Black Music Legends Get Their Long-Overdue Flowers Courtesy of ASCAP'S BHM Initiatives
Photo Credit: Brian Ach/Getty Images for YouTube

Black Music Legends Get Their Long-Overdue Flowers Courtesy of ASCAP'S BHM Initiatives

As a performance rights organization, ASCAP (American Society of Composers, Authors and Publishers) has long fought on behalf of their artists. Whether it’s for their rights or their royalties, artists can count on getting their fair share.

Now, the performance rights organization is paying tribute to the Black architects of the music industry.

In a press release, ASCAP announced that their Black History Month initiatives — which kicked off on Feb. 1 — can be found on a dedicated section of their website, which focuses on Black change-makers in music.

“ASCAP is passionate about recognizing the contributions of Black songwriters and composers who have created music that has made an impact on our culture and the world,” said Nicole George-Middleton, ASCAP Senior Vice President, Membership, in the press release provided to AfroTech. “During this month especially, it is our mission to shine the spotlight on ASCAP member pioneers, innovators, and icons who have changed history, shaped music as we know it, and given us the songs we love so much.”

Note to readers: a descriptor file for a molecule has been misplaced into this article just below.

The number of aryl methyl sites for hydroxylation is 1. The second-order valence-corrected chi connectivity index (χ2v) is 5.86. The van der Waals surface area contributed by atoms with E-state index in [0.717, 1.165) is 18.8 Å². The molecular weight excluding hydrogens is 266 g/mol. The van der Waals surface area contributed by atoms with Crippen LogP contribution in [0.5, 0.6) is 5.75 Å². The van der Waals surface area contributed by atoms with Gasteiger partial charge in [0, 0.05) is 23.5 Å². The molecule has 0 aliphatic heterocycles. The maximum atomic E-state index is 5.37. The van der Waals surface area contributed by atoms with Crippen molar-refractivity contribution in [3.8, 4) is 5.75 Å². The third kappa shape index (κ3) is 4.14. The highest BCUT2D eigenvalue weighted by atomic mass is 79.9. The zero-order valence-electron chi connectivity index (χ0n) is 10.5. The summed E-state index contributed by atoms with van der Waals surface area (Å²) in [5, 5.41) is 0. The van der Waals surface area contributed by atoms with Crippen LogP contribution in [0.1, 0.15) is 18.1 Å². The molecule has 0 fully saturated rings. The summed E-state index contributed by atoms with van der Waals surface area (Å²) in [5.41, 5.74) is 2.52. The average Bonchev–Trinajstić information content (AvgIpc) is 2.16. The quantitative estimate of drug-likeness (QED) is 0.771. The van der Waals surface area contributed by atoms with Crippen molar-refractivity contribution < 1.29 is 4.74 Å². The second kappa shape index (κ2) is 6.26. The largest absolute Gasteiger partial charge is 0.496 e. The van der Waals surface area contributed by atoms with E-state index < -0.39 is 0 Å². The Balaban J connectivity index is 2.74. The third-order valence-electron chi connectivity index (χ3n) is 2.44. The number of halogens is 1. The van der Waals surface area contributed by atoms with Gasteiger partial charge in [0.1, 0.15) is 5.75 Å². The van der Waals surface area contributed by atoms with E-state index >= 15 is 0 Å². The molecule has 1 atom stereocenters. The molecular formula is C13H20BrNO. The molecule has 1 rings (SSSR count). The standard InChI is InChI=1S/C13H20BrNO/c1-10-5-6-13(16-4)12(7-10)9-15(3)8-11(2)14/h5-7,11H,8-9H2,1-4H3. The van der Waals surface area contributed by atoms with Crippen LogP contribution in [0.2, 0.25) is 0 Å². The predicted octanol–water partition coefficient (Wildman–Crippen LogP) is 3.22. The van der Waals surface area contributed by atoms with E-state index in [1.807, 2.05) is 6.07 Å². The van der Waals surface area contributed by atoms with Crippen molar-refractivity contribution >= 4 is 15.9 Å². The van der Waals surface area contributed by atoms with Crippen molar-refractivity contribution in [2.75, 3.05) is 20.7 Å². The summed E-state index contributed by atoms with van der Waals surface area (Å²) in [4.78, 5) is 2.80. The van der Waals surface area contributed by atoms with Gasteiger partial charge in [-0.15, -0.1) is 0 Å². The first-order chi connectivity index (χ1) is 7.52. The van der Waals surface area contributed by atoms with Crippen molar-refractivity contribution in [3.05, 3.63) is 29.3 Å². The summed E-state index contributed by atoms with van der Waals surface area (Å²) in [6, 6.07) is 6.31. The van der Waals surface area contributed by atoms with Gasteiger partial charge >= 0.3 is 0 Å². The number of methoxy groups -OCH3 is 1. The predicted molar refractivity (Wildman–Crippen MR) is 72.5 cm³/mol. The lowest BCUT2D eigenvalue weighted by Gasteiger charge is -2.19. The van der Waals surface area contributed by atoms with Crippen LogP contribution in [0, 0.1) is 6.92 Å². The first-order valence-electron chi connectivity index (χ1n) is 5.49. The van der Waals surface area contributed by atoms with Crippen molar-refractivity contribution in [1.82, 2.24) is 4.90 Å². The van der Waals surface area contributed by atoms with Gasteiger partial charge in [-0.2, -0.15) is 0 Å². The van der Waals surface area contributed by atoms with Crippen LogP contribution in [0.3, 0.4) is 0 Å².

This week, the performance rights organization focuses on “Black Music Pioneers.” One of their featured pioneers, Sister Rosetta Tharpe, perhaps single-handedly created the modern rock’n’roll genre. She was the first Black artist to bring Gospel music to the mainstream, and while she’s known for influencing the likes of Aretha Franklin, white America knows her best as being the single-biggest muse of Elvis Presley, who — depending on who you ask — is either the first-ever culture vulture or the King of Rock’n’Roll.

ASCAP also features the likes of Quincy Jones, Duke Ellington, and Grandmaster Flash and the Furious Five as Black Music Pioneers. Their website will feature new Black game-changers every week.

Check it out for yourself here.